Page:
This first appeared as a Comment in the 29 July issue of Flight International
The loss of flight MH17 is not about Malaysia Airlines. Everyone in the aviation industry knows what a cruel irony it is that this carrier has lost a second Boeing 777 with everybody on board – again apparently through no fault of its own – and empathises with its employees at a dark time.
Of course, if this disaster is confirmed as the unintentional shoot-down it appears to be – unintentional in the sense that MH17 was not the intended target – we condemn the trigger-happy carelessness that led to it, and the Russian government for supporting the unrest in eastern Ukraine that created the circumstances in which such an act could take place. There is no reason to doubt evidence that the fatal missile was launched from separatist-held eastern Ukraine. It is almost beyond belief that Russian President Vladimir Putin would risk putting in rebel hands weaponry of this power without having control over its use. Perhaps it will turn out not to be so, but at present Russia’s “explanations” for the shootdown have zero credibility.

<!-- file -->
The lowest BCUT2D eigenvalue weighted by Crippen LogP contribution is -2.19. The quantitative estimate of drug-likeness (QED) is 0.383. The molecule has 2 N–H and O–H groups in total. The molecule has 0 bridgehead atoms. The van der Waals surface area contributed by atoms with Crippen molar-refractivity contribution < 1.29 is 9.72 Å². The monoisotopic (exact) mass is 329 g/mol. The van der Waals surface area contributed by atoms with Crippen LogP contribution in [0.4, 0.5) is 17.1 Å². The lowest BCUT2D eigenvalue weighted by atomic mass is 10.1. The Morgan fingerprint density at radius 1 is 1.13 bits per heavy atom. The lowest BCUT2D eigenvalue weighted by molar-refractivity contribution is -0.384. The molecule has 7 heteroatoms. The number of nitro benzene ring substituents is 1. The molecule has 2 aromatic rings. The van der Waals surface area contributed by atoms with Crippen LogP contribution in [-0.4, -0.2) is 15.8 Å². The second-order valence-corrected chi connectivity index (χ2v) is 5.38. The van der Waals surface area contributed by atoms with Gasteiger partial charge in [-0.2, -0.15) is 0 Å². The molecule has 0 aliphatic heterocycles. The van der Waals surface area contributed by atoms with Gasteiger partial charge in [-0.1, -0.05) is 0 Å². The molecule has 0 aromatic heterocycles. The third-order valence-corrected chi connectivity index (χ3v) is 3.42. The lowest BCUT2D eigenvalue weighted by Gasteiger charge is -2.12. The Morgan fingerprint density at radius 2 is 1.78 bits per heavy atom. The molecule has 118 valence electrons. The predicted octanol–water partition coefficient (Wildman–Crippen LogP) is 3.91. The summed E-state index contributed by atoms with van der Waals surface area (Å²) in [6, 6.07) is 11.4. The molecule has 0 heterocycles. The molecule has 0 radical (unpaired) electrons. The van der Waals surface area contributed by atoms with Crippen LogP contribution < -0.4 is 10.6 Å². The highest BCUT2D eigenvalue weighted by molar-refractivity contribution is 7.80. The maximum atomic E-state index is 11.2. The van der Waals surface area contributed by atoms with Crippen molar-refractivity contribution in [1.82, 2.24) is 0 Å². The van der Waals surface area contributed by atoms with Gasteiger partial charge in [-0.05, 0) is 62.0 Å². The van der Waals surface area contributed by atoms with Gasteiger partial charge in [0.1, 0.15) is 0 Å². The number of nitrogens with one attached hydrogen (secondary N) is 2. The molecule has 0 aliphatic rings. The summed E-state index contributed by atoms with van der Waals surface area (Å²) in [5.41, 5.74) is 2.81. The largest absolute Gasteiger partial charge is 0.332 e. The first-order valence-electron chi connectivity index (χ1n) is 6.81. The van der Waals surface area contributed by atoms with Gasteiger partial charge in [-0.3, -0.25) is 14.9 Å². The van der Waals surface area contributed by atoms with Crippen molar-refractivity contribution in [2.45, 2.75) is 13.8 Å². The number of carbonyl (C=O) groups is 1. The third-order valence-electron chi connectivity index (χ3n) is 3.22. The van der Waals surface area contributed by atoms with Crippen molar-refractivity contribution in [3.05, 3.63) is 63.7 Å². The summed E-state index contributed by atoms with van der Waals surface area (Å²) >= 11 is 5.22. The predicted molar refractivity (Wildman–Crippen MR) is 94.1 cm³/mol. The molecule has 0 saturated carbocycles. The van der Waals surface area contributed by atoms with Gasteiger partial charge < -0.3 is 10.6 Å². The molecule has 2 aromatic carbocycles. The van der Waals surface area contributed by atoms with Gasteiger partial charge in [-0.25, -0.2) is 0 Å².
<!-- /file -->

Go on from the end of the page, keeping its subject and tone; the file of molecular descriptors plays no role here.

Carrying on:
There are reasons to be optimistic about a high quality independent international investigation carried out strictly according to the International Civil Aviation Organisation’s Annex 13, which governs standards for accident investigation. This is despite the disadvantages the investigators face: the accident site was unsecured for a week or more, and the flight data
and cockpit voice recorders were in the hands of unauthorised rebel personnel for several days before being handed over. At the time of going to press, the UK Air Accidents Investigation Branch had been tasked with downloading the recorders and passing the results to the Dutch Safety Board, the designated lead agency. The AAIB reports the cockpit voice recorder had been downloaded and did not appear to have been tampered with. But the fact that evidence and equipment was not held in sterile conditions while awaiting professional investigation gives any nation that does not like the report’s conclusions the opportunity to dismiss them. We hope no-one will stoop that low.
Meanwhile, there is a case for reviewing the way airspace status over conflict zones is rated. At present there is no standardised system. ICAO is the only agency with the credibility to run such an advisory system, which can only ever be advisory anyway. But a system where intelligence-based warnings are fed to ICAO, and where it issues a categorised risk level that the airlines understand, would be a good start.